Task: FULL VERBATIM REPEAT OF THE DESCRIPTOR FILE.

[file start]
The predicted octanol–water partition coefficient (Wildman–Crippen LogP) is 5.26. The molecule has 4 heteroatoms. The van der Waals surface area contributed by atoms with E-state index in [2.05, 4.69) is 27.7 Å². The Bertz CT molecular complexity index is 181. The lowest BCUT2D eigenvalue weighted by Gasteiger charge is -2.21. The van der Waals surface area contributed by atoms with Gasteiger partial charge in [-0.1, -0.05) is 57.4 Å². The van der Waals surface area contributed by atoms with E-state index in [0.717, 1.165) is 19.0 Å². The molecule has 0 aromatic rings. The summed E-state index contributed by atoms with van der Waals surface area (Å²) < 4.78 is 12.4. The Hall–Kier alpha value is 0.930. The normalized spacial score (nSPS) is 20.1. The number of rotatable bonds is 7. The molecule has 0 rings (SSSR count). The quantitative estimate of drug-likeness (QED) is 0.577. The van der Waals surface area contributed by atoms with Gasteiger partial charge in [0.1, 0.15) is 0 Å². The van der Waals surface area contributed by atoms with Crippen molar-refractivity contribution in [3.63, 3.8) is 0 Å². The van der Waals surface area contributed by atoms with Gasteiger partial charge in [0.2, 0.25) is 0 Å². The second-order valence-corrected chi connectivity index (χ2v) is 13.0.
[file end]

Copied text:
The predicted octanol–water partition coefficient (Wildman–Crippen LogP) is 5.26. The molecule has 4 heteroatoms. The van der Waals surface area contributed by atoms with E-state index in [2.05, 4.69) is 27.7 Å². The Bertz CT molecular complexity index is 181. The lowest BCUT2D eigenvalue weighted by Gasteiger charge is -2.21. The van der Waals surface area contributed by atoms with Gasteiger partial charge in [-0.1, -0.05) is 57.4 Å². The van der Waals surface area contributed by atoms with E-state index in [0.717, 1.165) is 19.0 Å². The molecule has 0 aromatic rings. The summed E-state index contributed by atoms with van der Waals surface area (Å²) < 4.78 is 12.4. The Hall–Kier alpha value is 0.930. The normalized spacial score (nSPS) is 20.1. The number of rotatable bonds is 7. The molecule has 0 rings (SSSR count). The quantitative estimate of drug-likeness (QED) is 0.577. The van der Waals surface area contributed by atoms with Gasteiger partial charge in [0.1, 0.15) is 0 Å². The van der Waals surface area contributed by atoms with Crippen molar-refractivity contribution in [3.63, 3.8) is 0 Å². The van der Waals surface area contributed by atoms with Gasteiger partial charge in [0.2, 0.25) is 0 Å². The second-order valence-corrected chi connectivity index (χ2v) is 13.0.